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What are Schizophrenia causes? How is schizphrenia different from catatonia? What are it’s medications?

Daniel works with an insurance company, and has been with his company for about five years now. He’s well known and loved because he’s considered a social person, makes friends pretty easily, hangs out with them and has had a couple of relationships in the past.

Lately his co-workers and even clients noticed a change in his attitude, it first started out by keeping to himself( which could be excused for a bad mood), and in his conversations, he went out of context frequently, except when he’s called back to the point of discussion.

Then, there was the complaint of noises which no one could hear. His friend, Carl didn’t want to overlook it as many did. He contacted a known psychologist, and fixed an appointment for his friend. After the consultation, the psychologist got wind of what was happening to Daniel, and later referred him to a psychiatrist…

Schizophrenia is a chronic mental health disorder that disturbs(affect) people from thinking clearly, including their emotions and how they interact with the world. It is characterised by hallucinations,delusional thinking,disorganized speech, lack of motivation and other basic symptoms.

Schizophrenia is classified under psychotic diseases. In psychosis(inability to be in touch with reality), the affected individuals do not come to terms with the fact that they have a problem or that they need help. And so, schizophrenic persons do not believe that there is anything wrong their perception, beliefs or thinking patterns and more often than not, they end up feeling misunderstood.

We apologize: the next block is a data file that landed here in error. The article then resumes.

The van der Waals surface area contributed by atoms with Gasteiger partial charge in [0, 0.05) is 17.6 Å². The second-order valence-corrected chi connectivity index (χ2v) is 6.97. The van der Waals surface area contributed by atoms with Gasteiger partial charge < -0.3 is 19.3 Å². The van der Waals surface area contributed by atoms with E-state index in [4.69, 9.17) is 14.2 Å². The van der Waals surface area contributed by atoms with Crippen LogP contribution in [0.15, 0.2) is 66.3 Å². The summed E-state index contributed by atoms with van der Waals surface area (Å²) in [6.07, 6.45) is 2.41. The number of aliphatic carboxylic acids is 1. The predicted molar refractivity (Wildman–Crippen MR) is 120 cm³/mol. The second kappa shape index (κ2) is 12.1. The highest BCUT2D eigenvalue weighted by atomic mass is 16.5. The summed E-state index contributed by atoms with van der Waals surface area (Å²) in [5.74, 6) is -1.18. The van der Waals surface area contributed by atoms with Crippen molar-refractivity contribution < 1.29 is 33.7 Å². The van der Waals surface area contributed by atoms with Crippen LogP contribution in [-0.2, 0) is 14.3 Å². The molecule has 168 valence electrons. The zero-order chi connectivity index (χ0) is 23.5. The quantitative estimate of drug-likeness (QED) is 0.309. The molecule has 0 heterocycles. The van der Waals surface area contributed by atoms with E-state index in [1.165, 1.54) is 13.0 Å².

There’s a common misconception about schizophrenia; that people with schizophrenia have multiple personalities. This is not true although people believe so because of the presence of relapses( when symptoms worsen) and remission ( when symptoms disappear or are improved).People's beliefs about individuals with schizophrenia; that they have multiple personalities,this is not true

There are four main categories which individuals with schizophrenia fall in

Paranoid Schizophrenia: Paranoia is so palpable here, it could be so extreme as to earn the distrust of people around him/her, they may exhibit irrational behaviours and responses.

Catatonic Schizophrenia: Here, there is loss of normal behaviours, such less interest in social or goal oriented activities and so on, there is no zeal and he is not bothered to do them.

Undifferentiated Schizophrenia: Poor hygiene is observed here, even though the individual may not show primary symptoms, and the symptoms that are being exhibited may go unnoticed.

Schizoaffective Schizophrenia: Hallucinations, delusions, delirium and other cognitive symptoms which are associated with other psychotic disorders such as mania, depression present here.

As said earlier, it is chronic,which suggests the fact that it develops over time. Although it’s causes are yet to be fully understood, a lot of experts are of the view that Schizophrenia compounds from genetic and environmental origins.

Other things that could pose as a risk factor to having schizophrenia could be from traumatic experiences such as the death of a loved one, loss of a job, break-up or divorce; physical injuries to the brain, stressful events in life could trigger the occurrence of this psychotic problems.

Research has also shown a strong relationship between the use and abuse of substance ( with special reference to cannabis) and the development of schizophrenia, because the substance use has been a major connecting factor to mental health problems around the world.

Schizophrenia affects a person in several ways as symptoms vary amongst individuals. But then,the basic presentations are changes in normal behaviour, hearing sounds which other people cannot, discontinuation of normal activities, inability to make decisions clearly, abnormal speech, delusions (cognitive impairment is affected too), inability to concentrate, hallucinations.